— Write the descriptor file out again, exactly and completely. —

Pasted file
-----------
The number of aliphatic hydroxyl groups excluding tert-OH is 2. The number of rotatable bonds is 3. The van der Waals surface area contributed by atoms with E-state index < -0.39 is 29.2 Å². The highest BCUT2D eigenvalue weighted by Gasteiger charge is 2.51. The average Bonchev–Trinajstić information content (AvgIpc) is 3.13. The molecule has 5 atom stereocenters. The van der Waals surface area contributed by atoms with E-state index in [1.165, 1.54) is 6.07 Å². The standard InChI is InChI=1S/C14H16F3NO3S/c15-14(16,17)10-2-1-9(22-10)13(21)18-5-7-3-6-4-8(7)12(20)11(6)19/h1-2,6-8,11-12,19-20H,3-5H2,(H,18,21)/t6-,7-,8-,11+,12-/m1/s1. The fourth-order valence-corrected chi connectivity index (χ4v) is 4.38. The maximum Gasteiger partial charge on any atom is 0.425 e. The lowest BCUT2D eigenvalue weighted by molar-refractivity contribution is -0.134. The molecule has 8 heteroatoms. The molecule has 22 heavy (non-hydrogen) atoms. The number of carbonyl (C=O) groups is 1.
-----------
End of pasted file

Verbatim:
The number of aliphatic hydroxyl groups excluding tert-OH is 2. The number of rotatable bonds is 3. The van der Waals surface area contributed by atoms with E-state index < -0.39 is 29.2 Å². The highest BCUT2D eigenvalue weighted by Gasteiger charge is 2.51. The average Bonchev–Trinajstić information content (AvgIpc) is 3.13. The molecule has 5 atom stereocenters. The van der Waals surface area contributed by atoms with E-state index in [1.165, 1.54) is 6.07 Å². The standard InChI is InChI=1S/C14H16F3NO3S/c15-14(16,17)10-2-1-9(22-10)13(21)18-5-7-3-6-4-8(7)12(20)11(6)19/h1-2,6-8,11-12,19-20H,3-5H2,(H,18,21)/t6-,7-,8-,11+,12-/m1/s1. The fourth-order valence-corrected chi connectivity index (χ4v) is 4.38. The maximum Gasteiger partial charge on any atom is 0.425 e. The lowest BCUT2D eigenvalue weighted by molar-refractivity contribution is -0.134. The molecule has 8 heteroatoms. The molecule has 22 heavy (non-hydrogen) atoms. The number of carbonyl (C=O) groups is 1.